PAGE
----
Article

Subclinical Hypothyroidism and Functional Mobility in Older Adults

Clinical Research Branch, National Institute on Aging, Harbor Hospital, 3001 S Hanover St, Fifth Floor, Baltimore, MD 21225, USA.
Archives of internal medicine (Impact Factor: 17.33). 11/2009; 169(21):2011-7. DOI: 10.1001/archinternmed.2009.392
Source: PubMed

ABSTRACT

Health risks associated with subclinical hypothyroidism in older adults are unclear. Our objective was to compare the functional mobility of people aged 70 to 79 years by thyroid function categorized by thyrotropin (TSH) level as euthyroid (>or=0.4 to <4.5 mIU/L), mild subclinical hypothyroid (>or=4.5 to <7.0 mIU/L), or moderate subclinical hypothyroid (>or=7.0 to <or=20.0 mIU/L with a normal free thyroxine level) cross-sectionally and over 2 years.
A total of 2290 community-dwelling residents participating in the year 2 clinic visit (July 1998-June 1999) of the Health, Aging, and Body Composition (Health ABC) Study, who had measured TSH level, had the capacity to walk 20 m unaided, and were not taking thyroid medication or had TSH levels consistent with hyperthyroidism or hypothyroidism. Main outcome measures included self-reported and performance-based measures of mobility (usual and rapid gait speed and endurance walking ability) assessed at study baseline (year 2) and 2 years later.
In age- and sex-adjusted analyses, the mild subclinical hypothyroid group (vs the euthyroid group) demonstrated better mobility (faster mean usual and rapid gait speed [1.20 vs 1.15 m/s and 1.65 vs 1.56 m/s, respectively; P < .001] and had a higher percentage of those with good cardiorespiratory fitness and reported walking ease [39.2% vs 28.0% and 44.7% vs 36.5%, respectively; P < .001]). After 2 years, persons with mild subclinical hypothyroidism experienced a similar decline as the euthyroid group but maintained their mobility advantage. Persons with moderate subclinical hypothyroidism had similar mobility and mobility decline as the euthyroid group.
Generally, well-functioning 70- to 79-year-old individuals with subclinical hypothyroidism do not demonstrate increased risk of mobility problems, and those with mild elevations in TSH level show a slight functional advantage.

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Available from: Eleanor M Simonsick, Jan 07, 2014
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    • "While evaluating QOL in older people, functional capacity as assessed by ADL and IADL plays a fundamental role. The majority of the studies report no association between sHT and functional impairment [74] [89] [94] [132] [133]. Simonsick et al. documented that individuals aged between 70 and 79 years and with mild TSH elevation (4.5-7 mIU/L) had a faster usual and rapid gait speed and better cardiorespiratory fitness than euthyroid controls [134]. "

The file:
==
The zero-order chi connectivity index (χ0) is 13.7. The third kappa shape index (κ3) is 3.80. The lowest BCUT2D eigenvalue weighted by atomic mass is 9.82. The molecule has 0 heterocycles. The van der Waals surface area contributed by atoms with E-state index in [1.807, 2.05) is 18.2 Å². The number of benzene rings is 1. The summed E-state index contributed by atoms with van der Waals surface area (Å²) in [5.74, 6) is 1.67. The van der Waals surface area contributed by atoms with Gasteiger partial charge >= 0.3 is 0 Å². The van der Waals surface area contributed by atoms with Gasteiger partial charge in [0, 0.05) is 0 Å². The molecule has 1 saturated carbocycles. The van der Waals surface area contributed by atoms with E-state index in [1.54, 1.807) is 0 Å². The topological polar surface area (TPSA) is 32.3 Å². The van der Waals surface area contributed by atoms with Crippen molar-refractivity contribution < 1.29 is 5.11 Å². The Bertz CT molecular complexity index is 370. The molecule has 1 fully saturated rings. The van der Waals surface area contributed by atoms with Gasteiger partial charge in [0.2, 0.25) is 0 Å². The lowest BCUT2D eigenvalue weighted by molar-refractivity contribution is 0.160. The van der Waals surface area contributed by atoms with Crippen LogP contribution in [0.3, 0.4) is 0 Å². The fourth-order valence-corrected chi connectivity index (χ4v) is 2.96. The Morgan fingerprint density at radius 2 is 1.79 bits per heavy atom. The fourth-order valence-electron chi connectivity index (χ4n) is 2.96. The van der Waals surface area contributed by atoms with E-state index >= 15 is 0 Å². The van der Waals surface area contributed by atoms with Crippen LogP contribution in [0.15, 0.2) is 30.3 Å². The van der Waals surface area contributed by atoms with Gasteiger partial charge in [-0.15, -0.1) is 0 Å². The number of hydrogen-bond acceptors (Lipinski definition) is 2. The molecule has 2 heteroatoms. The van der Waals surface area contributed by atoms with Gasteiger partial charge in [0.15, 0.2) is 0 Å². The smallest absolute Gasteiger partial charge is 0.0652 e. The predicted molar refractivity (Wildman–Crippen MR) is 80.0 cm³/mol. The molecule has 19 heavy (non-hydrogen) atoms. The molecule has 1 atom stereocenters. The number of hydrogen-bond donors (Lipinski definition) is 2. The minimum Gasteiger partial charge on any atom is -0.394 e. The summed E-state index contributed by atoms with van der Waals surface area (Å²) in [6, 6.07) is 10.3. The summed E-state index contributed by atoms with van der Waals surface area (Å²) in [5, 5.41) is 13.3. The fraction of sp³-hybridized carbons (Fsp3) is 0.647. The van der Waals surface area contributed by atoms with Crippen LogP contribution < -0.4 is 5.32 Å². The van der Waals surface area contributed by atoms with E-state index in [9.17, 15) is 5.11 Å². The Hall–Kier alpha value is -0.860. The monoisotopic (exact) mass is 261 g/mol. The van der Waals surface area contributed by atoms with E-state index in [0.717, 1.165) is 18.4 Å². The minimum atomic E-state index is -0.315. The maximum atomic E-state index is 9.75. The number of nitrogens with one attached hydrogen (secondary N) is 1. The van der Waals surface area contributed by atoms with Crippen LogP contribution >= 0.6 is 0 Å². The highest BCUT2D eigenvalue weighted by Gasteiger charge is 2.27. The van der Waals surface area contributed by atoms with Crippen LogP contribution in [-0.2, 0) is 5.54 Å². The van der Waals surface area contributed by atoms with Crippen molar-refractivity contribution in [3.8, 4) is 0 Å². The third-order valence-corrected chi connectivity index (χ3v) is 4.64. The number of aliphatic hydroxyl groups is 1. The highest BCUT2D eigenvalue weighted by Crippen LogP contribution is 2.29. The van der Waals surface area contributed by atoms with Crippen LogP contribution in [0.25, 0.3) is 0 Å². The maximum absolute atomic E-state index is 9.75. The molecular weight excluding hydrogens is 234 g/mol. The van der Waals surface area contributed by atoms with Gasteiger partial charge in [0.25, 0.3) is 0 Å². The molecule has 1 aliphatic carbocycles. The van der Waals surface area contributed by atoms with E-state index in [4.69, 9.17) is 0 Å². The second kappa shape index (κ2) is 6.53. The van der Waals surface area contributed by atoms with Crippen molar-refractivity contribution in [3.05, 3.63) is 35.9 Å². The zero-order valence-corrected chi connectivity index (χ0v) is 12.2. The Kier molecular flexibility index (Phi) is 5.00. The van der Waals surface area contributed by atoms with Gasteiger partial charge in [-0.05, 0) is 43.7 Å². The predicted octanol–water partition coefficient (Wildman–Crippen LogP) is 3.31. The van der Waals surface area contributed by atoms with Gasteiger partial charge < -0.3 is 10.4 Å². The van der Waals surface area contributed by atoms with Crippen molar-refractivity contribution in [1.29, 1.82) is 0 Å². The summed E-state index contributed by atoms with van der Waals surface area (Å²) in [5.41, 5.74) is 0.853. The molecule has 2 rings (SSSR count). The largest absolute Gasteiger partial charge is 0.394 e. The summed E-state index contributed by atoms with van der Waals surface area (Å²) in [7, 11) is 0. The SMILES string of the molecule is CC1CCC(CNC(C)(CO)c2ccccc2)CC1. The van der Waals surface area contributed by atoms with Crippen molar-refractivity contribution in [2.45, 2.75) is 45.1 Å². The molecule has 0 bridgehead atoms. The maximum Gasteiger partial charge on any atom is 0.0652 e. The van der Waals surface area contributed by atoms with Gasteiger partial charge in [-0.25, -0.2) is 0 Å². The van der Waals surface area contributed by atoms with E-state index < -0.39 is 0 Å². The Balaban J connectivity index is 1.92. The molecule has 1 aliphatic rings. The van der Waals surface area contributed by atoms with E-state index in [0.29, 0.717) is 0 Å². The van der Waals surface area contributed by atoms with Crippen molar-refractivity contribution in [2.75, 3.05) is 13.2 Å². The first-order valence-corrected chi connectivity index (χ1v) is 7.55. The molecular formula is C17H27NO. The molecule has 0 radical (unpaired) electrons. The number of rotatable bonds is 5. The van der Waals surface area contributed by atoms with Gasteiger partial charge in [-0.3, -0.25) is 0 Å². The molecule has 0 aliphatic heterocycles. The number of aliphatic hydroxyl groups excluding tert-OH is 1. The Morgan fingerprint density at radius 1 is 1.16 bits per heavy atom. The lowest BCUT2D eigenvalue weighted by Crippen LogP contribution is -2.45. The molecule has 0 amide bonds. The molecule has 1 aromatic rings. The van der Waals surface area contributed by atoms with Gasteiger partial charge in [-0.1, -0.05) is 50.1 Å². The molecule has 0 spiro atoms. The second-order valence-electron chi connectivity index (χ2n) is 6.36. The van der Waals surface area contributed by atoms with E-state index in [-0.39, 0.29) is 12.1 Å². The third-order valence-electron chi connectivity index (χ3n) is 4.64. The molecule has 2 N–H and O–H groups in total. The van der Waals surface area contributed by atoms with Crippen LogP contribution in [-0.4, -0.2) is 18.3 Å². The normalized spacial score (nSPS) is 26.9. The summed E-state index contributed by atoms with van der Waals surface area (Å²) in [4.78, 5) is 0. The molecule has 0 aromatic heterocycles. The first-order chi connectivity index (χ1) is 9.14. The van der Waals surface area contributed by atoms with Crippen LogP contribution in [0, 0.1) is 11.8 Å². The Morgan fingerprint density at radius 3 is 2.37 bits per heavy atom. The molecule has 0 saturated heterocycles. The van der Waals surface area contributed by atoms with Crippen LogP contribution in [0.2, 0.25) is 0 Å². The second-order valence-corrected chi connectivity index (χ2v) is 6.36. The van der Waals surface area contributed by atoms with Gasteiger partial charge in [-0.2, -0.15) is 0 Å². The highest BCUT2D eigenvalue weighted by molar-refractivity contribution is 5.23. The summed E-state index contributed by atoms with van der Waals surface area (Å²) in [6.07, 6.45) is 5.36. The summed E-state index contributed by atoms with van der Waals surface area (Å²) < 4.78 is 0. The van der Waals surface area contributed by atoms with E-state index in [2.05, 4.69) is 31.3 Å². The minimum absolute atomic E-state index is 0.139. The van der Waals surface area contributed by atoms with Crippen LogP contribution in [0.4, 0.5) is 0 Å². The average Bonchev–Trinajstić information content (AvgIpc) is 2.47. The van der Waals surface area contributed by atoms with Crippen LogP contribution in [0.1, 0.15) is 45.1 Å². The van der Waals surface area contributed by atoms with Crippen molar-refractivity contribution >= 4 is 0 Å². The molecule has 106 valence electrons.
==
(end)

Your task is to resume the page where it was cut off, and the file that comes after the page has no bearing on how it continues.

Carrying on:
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    ABSTRACT: Subclinical hypothyroidism (sHT) is a common condition in the general population, the prevalence increases with age, especially in women. An association between sHT and increased coronary heart disease (CHD) and heart failure (HF) risk and mortality has been described. However, this association is far to be established in older people (>65 years), especially in the oldest old (>85 years). Individuals with sHT may experience symptoms that resemble those observed in the overt form of the disease, leading to an impaired quality of life (QoL). Although very old people are frequently frail and potentially more susceptible to the effects of a disease, few studies were designed to assess the effect of sHT on QoL in this subset of population. Interestingly, the serum TSH concentration curve of general population has a skewed distribution with a "tail" toward higher values, which is amplified with aging. Thus, the diagnosis of sHT and the interpretation of its potential effects on CV function and QoL in older people may be a challenge for the clinician. Giving these premises, we reviewed the English scientific literature available on National Library of Medicine (www.pubmed.com) since 1980 regarding hypothyroidism, sHT, elderly, cardiovascular risk, CHD or HF events and mortality, health-related QoL, and LT4 therapy. Consistent results among large prospective cohort studies suggest an age-independent relationship between sHT and HF progression, while an impact of sHT on CHD events and mortality is essentially reported in young adults (aged below 65-70 years) with long-lasting disease. Scanty data are available on QoL of older people with sHT (>65 years) and, generally, no significant alterations are described.
    Full-text · Article · Oct 2014 · Frontiers in Endocrinology
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    • "During exercise, no differences were found between maximal workload, maximal HR, VO 2 max, maximal SV, and anaerobic threshold. No ST-T wave changes were observed A2/2 Cardiopulmonary Simonsick et al., 2009 SCH 262 (134/128) 2028 (953/1075) "
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    • "While evaluating QOL in older people, functional capacity as assessed by ADL and IADL plays a fundamental role. The majority of the studies report no association between sHT and functional impairment [74] [89] [94] [132] [133]. Simonsick et al. documented that individuals aged between 70 and 79 years and with mild TSH elevation (4.5-7 mIU/L) had a faster usual and rapid gait speed and better cardiorespiratory fitness than euthyroid controls [134]. "
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